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1. Over 100 different agents have been shown, under certain circumstances, to cause apoptosis, a form of cell death with characteristic morphology. In most cases, the mechanism of cell death is likely to be the same, as expression of the cell death inhibitory gene bcl-2 can frequently prevent apoptotic changes and/or delay cell death. 2. These observations raise the question of how and why cells detect these agents and why they respond by implementing the suicide mechanism that bcl-2 can control. Our hypothesis is that apoptosis is used as an anti-viral strategy, and that cells interpret any metabolic disturbance as evidence of infection by a virus and thereby kill themselves in response to these toxins before they are killed by the action of the toxin itself. 3. Experiments on the effect of sodium azide upon growth factor-dependent cells support this idea. Bcl-2 can delay cell death caused by azide, and inhibit apoptotic changes seen by electron microscopy, but cannot prevent the eventual death of the cells. 4. These ideas suggest that drugs designed to regulate cell death may be useful for the treatment of ischaemic or neoplastic diseases. For example, human cells may activate a suicide pathway in response to sub-lethal amounts of anoxia following a stroke or heart attack and so blocking apoptosis may be a useful therapy to limit tissue damage. On the other hand, increasing the propensity of cells to activate their physiological cell death mechanisms may enhance the effectiveness of toxins designed to kill tumour cells.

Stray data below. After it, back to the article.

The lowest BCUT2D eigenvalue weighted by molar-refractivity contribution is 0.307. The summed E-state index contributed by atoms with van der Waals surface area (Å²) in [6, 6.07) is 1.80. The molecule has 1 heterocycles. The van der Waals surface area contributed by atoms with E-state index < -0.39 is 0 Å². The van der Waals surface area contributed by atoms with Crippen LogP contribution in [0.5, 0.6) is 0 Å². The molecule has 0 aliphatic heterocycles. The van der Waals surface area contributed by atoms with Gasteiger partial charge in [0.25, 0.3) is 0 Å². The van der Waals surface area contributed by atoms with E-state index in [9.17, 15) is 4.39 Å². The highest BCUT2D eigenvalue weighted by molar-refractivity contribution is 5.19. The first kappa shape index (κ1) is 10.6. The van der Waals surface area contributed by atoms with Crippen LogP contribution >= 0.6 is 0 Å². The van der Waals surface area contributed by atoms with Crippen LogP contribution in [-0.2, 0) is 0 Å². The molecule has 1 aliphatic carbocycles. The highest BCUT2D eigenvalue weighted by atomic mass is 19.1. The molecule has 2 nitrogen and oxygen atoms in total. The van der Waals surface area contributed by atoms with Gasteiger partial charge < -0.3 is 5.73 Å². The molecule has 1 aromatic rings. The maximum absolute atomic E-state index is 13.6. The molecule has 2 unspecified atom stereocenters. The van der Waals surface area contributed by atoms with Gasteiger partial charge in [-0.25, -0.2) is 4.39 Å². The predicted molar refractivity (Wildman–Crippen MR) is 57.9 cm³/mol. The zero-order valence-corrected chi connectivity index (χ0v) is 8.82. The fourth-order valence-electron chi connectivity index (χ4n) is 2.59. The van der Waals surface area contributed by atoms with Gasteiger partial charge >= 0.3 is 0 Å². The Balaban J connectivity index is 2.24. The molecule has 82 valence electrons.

Journal article


Clin Exp Pharmacol Physiol

Publication Date





861 - 863


Apoptosis, Cytotoxins, Humans